1. I. Introduction (10m)
  2. II. Making the Case (20m)
  3. III. Practicing Solutions Journalism (30m)
  4. IV. Case Study: The Montgomerey Advertiser (20m)
  5. V. Solutions for the Most Common Stumbling Blocks (40m)

Editor Toolkit

Showcase the Benefits of Solutions Journalism

You can frame solutions reporting as an opportunity with multiple benefits for the newsroom: as a way to rebuild trust, reach new audiences, speak about issues more constructively, and foster less-polarized conversations about deep social problems. The more reporters dig in to solutions journalism, the more they will find new questions to explore and unexpected opportunities for collaboration across beats, disciplines, and geographies.

Through the years, the Solutions Journalism Network has collected evidence of solutions journalism’s powerful benefits on audience engagement. There are signs that solutions stories catalyze more constructive public discussion, particularly among traditionally underserved or marginalized communities. It has empowering effects, strengthening the agency of individuals and communities, and heightening consumers’ perceived knowledge and sense of self-efficacy. It also seems that audiences engage differently with solutions journalism than with other kinds of news coverage, spending more time on page and, in some cases, sharing stories more widely on social media.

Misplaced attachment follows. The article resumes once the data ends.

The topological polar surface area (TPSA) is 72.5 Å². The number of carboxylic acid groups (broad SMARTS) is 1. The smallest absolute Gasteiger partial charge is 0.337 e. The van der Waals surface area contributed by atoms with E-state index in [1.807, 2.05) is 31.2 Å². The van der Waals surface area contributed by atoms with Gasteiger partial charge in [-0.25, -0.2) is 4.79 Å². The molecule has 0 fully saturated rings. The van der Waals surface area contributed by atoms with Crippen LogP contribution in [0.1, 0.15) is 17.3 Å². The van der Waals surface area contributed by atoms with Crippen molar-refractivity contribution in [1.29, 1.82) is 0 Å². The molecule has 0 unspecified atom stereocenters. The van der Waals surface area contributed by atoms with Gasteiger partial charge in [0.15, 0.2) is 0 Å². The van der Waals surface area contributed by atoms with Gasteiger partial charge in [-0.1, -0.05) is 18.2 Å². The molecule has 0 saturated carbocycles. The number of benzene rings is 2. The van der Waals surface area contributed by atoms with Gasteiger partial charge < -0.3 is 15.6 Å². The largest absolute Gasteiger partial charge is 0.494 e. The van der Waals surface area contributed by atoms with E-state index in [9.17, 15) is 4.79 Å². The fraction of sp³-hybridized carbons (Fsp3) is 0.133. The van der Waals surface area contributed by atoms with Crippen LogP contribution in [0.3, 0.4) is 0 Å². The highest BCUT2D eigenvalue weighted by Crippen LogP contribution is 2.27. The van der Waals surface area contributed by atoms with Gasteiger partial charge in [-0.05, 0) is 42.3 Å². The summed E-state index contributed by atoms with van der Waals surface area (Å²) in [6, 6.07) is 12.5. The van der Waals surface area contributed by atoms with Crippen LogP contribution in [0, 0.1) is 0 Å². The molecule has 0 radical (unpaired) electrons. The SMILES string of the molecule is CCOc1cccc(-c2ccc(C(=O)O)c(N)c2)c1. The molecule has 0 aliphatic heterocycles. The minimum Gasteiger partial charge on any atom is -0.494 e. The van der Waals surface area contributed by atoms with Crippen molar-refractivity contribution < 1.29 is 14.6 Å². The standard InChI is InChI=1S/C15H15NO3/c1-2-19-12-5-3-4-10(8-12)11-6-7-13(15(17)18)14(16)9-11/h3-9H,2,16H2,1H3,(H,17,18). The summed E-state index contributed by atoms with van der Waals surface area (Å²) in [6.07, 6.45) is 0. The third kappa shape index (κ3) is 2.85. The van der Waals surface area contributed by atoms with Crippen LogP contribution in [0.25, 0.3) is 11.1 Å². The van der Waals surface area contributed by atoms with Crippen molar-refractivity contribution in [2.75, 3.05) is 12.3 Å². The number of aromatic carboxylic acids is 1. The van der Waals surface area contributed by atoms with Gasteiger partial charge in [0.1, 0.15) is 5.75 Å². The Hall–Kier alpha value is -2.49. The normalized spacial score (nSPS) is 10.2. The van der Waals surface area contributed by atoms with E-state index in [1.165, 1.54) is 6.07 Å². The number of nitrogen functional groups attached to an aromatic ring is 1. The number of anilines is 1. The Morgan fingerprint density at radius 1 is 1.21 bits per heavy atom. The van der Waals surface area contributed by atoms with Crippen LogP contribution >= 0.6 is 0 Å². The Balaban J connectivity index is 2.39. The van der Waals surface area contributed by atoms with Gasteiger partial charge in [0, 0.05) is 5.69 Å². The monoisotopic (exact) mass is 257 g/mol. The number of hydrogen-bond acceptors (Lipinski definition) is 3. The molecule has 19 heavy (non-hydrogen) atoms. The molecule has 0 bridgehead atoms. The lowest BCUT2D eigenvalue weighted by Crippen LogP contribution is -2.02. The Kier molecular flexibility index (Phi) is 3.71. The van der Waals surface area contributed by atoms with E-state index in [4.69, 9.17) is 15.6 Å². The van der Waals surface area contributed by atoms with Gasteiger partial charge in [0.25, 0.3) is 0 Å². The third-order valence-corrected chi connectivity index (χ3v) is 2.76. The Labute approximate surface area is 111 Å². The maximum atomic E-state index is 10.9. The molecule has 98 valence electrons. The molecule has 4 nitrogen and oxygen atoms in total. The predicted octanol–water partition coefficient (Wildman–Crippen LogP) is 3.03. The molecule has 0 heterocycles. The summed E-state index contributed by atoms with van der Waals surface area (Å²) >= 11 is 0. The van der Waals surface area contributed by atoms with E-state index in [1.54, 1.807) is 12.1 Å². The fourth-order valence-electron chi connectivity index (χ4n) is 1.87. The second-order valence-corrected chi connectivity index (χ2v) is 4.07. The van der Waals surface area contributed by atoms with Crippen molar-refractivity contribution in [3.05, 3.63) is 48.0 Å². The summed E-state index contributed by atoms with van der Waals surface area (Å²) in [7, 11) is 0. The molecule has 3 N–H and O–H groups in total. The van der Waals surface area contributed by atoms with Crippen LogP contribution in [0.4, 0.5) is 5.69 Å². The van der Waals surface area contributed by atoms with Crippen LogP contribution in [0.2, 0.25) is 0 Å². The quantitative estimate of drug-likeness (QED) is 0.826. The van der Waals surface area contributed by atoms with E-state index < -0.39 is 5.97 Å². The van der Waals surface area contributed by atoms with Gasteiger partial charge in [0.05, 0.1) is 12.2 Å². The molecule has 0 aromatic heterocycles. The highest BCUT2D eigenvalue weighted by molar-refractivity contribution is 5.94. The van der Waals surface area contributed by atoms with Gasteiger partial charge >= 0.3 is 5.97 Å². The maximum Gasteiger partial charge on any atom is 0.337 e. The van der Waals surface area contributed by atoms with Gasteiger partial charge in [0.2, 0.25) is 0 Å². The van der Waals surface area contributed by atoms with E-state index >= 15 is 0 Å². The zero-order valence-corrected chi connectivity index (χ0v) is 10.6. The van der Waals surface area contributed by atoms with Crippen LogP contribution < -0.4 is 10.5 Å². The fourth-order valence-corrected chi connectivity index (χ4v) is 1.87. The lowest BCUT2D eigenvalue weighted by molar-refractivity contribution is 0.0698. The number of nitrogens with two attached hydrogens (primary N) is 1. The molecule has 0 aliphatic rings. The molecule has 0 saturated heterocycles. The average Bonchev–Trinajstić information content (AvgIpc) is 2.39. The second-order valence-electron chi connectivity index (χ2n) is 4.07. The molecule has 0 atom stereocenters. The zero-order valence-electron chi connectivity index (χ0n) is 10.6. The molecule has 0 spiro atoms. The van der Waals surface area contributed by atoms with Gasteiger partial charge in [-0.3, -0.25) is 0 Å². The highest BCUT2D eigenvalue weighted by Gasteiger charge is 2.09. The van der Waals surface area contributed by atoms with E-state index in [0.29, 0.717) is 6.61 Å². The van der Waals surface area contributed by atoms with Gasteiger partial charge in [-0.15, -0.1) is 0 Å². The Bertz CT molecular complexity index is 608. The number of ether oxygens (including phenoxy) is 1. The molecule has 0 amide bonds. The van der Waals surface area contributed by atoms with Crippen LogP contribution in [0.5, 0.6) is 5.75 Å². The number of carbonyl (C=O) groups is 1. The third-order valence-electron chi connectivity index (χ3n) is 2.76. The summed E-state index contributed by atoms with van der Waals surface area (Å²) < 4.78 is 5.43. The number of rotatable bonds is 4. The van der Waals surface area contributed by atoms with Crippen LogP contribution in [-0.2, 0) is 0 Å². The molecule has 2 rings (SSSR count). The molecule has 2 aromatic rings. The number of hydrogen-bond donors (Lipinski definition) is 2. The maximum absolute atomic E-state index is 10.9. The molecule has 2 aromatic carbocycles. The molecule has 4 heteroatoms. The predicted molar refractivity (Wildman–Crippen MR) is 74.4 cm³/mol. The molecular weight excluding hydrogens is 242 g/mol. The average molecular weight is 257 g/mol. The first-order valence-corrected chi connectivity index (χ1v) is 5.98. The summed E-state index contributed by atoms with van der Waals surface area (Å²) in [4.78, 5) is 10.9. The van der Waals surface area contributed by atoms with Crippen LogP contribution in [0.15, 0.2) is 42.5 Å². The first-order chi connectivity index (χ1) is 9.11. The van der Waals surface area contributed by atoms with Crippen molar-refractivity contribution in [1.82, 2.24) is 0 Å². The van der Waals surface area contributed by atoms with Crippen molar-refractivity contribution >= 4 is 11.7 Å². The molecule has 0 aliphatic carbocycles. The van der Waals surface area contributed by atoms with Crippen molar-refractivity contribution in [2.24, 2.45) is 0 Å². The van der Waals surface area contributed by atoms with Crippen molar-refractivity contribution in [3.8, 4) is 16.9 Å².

The solutions approach may also help news organizations build stronger relationships with their constituents. People who think they know more about an issue, who share a story with a friend, and who feel more empowered to act are likely to attach greater value to the news and to feel a stronger attachment to the respective news source. They also tend to trust and value the media more.

Real more about audience and community engagement strategies in our Engagement Toolkit.


“Show the research on reader interest. Then have discussions about how much of our reporting on problems makes people informed but ineffective and leaves them feeling like there are no answers and little hope. That type of feeling will turn off our audience at a time when we have more ability than ever to engage them in the issues we cover. We can help people take next steps into our stories without becoming advocates for specific solutions.”

Michael Skoler
Former executive director, Louisville Public Radio
Purposefully Build an Understanding of Solutions Journalism

Practicing Solutions Journalism